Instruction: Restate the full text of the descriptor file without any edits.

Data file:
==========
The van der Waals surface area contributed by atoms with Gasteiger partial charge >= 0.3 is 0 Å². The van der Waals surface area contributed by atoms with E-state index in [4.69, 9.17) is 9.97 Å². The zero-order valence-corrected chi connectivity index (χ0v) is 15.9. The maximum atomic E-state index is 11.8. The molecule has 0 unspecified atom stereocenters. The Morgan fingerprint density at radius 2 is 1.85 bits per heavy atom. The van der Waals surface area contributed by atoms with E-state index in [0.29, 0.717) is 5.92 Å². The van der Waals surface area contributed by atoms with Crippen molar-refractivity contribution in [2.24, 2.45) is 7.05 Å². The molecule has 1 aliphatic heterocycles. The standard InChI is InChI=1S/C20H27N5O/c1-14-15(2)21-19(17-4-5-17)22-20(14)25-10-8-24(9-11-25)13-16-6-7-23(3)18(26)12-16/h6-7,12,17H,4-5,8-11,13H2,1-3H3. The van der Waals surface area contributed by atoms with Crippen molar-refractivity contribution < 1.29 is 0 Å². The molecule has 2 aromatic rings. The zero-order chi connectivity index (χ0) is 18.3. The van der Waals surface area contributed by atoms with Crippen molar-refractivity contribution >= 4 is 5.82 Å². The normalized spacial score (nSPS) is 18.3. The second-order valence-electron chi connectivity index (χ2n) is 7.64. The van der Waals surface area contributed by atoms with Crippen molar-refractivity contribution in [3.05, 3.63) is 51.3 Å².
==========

The van der Waals surface area contributed by atoms with Gasteiger partial charge >= 0.3 is 0 Å². The van der Waals surface area contributed by atoms with E-state index in [4.69, 9.17) is 9.97 Å². The zero-order valence-corrected chi connectivity index (χ0v) is 15.9. The maximum atomic E-state index is 11.8. The molecule has 0 unspecified atom stereocenters. The Morgan fingerprint density at radius 2 is 1.85 bits per heavy atom. The van der Waals surface area contributed by atoms with E-state index in [0.29, 0.717) is 5.92 Å². The van der Waals surface area contributed by atoms with Crippen molar-refractivity contribution in [2.24, 2.45) is 7.05 Å². The molecule has 1 aliphatic heterocycles. The standard InChI is InChI=1S/C20H27N5O/c1-14-15(2)21-19(17-4-5-17)22-20(14)25-10-8-24(9-11-25)13-16-6-7-23(3)18(26)12-16/h6-7,12,17H,4-5,8-11,13H2,1-3H3. The van der Waals surface area contributed by atoms with Crippen molar-refractivity contribution < 1.29 is 0 Å². The molecule has 2 aromatic rings. The zero-order chi connectivity index (χ0) is 18.3. The van der Waals surface area contributed by atoms with Crippen molar-refractivity contribution >= 4 is 5.82 Å². The normalized spacial score (nSPS) is 18.3. The second-order valence-electron chi connectivity index (χ2n) is 7.64. The van der Waals surface area contributed by atoms with Crippen molar-refractivity contribution in [3.05, 3.63) is 51.3 Å².